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FAQ on the Role of Genetics in Myocarditis

DeLisa Fairweather, PhD, FAHAWritten by DeLisa Fairweather, PhD

Does myocarditis have a genetic cause?

A:  No, genetic diseases or disorders are caused by a mutation within a gene that is important for normal function. There have been no reports of genetic mutations as a cause of myocarditis. Most research into a genetic cause for myocarditis has found that genes that regulate inflammation are important in determining susceptibility to disease 1-6.

Is myocarditis associated with genetic polymorphisms?

A:  Yes, genetic polymorphisms describe the presence of more than one form of a gene that results in altered function. These changes can influence susceptibility to disease. Numerous polymorphisms have been identified that either influence an individual’s ability to clear infection or alter the function of the immune response (i.e. inflammation) 1,3.

What role does “epigenetics” play in susceptibility to myocarditis?

A:  Epigenetics describes the ability of environmental factors like infections or chemicals to influence the function and/or regulation of genes. Virtually no information exists on how the environment affects gene function during myocarditis. However, recent evidence suggests that epigenetic modifications of genes that regulate inflammation, fibrosis, and cardiac function exist in patients with dilated cardiomyopathy and heart failure 7-9.

Do chromosomes affect myocarditis?

A:  Yes, a recent study in an animal model of myocarditis reports that sex chromosome complement (i.e. whether an individual is XY or XX, for example) influences the severity of inflammation during myocarditis 10. This influence of sex chromosome on inflammation is in addition to the effect of sex hormones such as testosterone or estrogen 10. Gene polymorphisms found on Chromosome Y were found to promote susceptibility to myocarditis in males 11. Thus, both testosterone and genes present on the Y Chromosome lead to increased cases and severity of myocarditis in men.

 

References

  1. Ligons DL, Guler ML, Li HS, Rose NR (2009) A locus on chromosome 1 promotes susceptibility of experimental autoimmune myocarditis and lymphocyte cell death. Clin Immunol 130:74-82.
  2. Cooper LT Jr, Onuma OK, Sagar S, Oberg AL, Mahoney DW, Asmann YW, Liu P (2010) Genomic and proteomic analysis of myocarditis and dilated cardiomyopathy. Heart Fail Clin 6:75-85.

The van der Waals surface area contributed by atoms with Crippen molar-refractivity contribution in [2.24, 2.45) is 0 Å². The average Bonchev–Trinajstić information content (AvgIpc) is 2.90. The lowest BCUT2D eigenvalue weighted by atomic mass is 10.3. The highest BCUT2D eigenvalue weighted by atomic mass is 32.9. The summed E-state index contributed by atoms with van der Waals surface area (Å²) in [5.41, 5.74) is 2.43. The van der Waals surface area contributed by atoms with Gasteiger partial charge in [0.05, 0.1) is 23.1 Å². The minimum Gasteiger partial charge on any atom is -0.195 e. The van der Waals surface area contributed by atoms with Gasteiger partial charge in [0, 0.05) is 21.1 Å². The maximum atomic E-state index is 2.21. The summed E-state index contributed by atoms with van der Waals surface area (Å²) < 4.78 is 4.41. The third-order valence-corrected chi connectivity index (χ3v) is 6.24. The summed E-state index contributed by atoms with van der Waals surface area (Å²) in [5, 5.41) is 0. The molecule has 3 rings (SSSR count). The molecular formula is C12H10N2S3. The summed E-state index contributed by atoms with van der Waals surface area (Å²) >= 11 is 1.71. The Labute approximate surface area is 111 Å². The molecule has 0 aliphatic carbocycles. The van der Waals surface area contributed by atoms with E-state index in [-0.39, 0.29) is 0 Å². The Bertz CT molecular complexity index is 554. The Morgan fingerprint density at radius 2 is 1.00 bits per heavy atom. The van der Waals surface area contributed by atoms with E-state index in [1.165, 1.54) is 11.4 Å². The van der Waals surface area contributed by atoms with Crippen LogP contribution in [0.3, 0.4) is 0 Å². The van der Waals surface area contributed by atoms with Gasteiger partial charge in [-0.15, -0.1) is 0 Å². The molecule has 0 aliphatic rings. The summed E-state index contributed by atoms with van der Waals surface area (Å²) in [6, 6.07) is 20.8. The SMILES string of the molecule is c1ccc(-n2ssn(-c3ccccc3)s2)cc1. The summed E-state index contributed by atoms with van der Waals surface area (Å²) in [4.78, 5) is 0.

3. Wiltshire SA, Leiva-Torres GA, Vidal SM (2011) Quantitative trait locus analysis, pathway analysis, and consomic mapping show genetic variants of Tnni3k, Fpgt, or H28 control susceptibility to viral myocarditis. J Immunol 186:6398-6405.
  4. Heidecker B, Kittleson MM, Kasper EK, Wittstein IS, Champion HC, Russell SD, Hruban RH, Rodriguez ER, Baughman KL, Hare JM (2011) Transcriptomic biomarkers for the accurate diagnosis of myocarditis. Circulation 123:1174-1184.
  5. Onyimba JA, Coronado MJ, Garton AE, Kim JB, Bucek A, Bedja D, Gabrielson KL, Guilarte TR, Fairweather D (2011) The innate immune response to coxsackievirus B3 predicts progression to cardiovascular disease and heart failure in male mice. Biol Sex Differ 2:2.
  6. Coronado MJ, Brandt JE, Kim E, Bucek A, Bedja D, Abston ED, Shin J, Gabrielson KL, Mitzner W, Fairweather D (2012) Testosterone and interleukin-1b increase cardiac remodeling during acute coxsackievirus B3 myocarditis via serpin A 3n. Am J Physiol Heart Circ Physiol 302:H1726-H1736.
  7. Movassagh M, Vujic A, Foo R (2011) Genome-wide DNA methylation in human heart failure. Epigenomics 3:103-109.
  8. Movassagh M, Choy MK, Knowles DA, Cordeddu L, Haider S, Down T, Siggens L, Vujic A, Simeoni I, Penkett C, Goddard M, Lio P, Bennett MR, Foo RS (2011) Distinct epigenomic features in end-stage failing human hearts. Circulation 124:2411-2422.
  9. Baccarelli A, Ghosh S (2012) Environmental exposures, epigenetics and cardiovascular disease. Curr Opin Clin Mutr Metab Care 15:323-329.
  10. Robinson DP, Huber SA, Moussawi M, Roberts B, Teuscher C, Watkkins R, Arnold AP, Klein SL (2011) Sex chromosome complement contributes to sex differences in coxsackievirus B3 but not influenza A virus pathogenesis. Biol Sex Differ 2:8.
  11. Case LK, Toussaint L, Moussawi M, Roberts B, Saligrama N, Brossay L, Huber SA, Teuscher C (2012) Chromosome Y regulates survival following murine coxsackievirus B3 infection. G3 (Bethesda) 2:115-121.
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